Heat islands—dense urban areas with lots of heat-retaining cement and asphalt, many apartment buildings made of brick or stone, and few trees—can spike 20-50 degrees hotter in the summer than leafy, less-dense suburbs and can pose serious health risks to residents. And heat-related health problems are likely to rise as global warming increases, according to climate change experts from Harvard T.H. Chan School of Public Health.
In a July 5, 2017 segment on WBUR’s CommonHealth that focused on Chelsea, Mass.—one of the hottest areas in Greater Boston—Aaron Bernstein, associate director of Harvard Chan School’s Center for Health and the Global Environment and a pediatrician at Boston Children’s Hospital, noted that pitch-black rubberized playground surfaces, which retain heat, could potentially worsen kids’ asthma.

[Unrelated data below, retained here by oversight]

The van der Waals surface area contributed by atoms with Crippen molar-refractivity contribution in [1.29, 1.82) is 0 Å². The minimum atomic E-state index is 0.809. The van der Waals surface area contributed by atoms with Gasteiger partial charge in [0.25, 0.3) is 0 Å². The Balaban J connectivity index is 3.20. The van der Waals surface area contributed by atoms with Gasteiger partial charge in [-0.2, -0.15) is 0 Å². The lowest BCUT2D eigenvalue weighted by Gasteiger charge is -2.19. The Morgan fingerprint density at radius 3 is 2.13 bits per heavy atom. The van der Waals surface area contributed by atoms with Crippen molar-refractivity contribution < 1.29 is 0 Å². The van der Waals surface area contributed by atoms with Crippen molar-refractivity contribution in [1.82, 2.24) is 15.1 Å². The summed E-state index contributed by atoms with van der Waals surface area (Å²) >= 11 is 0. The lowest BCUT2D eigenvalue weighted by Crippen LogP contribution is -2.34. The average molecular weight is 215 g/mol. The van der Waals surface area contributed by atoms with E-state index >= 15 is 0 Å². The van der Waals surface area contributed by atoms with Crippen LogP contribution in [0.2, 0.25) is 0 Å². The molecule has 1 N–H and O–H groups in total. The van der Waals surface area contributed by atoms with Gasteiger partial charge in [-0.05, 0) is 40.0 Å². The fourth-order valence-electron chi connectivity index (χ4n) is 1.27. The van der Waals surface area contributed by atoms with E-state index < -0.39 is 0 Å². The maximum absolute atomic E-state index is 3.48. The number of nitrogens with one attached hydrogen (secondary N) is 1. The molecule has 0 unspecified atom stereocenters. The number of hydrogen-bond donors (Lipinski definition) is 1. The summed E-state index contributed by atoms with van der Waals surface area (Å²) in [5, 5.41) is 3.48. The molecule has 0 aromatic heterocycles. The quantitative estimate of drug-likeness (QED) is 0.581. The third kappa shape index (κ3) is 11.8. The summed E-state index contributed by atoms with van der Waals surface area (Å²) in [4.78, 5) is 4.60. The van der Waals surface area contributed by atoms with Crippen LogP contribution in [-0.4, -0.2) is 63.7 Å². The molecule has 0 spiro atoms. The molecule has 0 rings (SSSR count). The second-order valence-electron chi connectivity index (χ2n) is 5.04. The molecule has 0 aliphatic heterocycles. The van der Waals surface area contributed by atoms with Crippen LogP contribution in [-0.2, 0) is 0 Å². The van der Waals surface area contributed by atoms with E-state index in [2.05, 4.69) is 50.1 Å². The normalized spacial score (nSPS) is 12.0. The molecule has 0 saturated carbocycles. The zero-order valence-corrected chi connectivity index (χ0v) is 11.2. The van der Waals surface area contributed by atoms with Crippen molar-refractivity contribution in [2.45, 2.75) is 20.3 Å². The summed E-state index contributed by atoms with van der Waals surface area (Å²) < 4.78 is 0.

Other health risks from high heat include dehydration and kidney failure, more difficulty with emphysema and other lung conditions, and more heart problems and heat stroke.
People can also be vulnerable not just to high heat but to the kind of drastic temperature changes that can occur in the Northeast—say, when a day jumps from 40 to 80 degrees—noted Francesca Dominici, professor of biostatistics and co-director of the Harvard Data Science Initiative.
Listen to WBUR’s CommonHealth piece: No Tropical Paradise: Urban ‘Heat Islands’ Are Hotbeds For Health Problems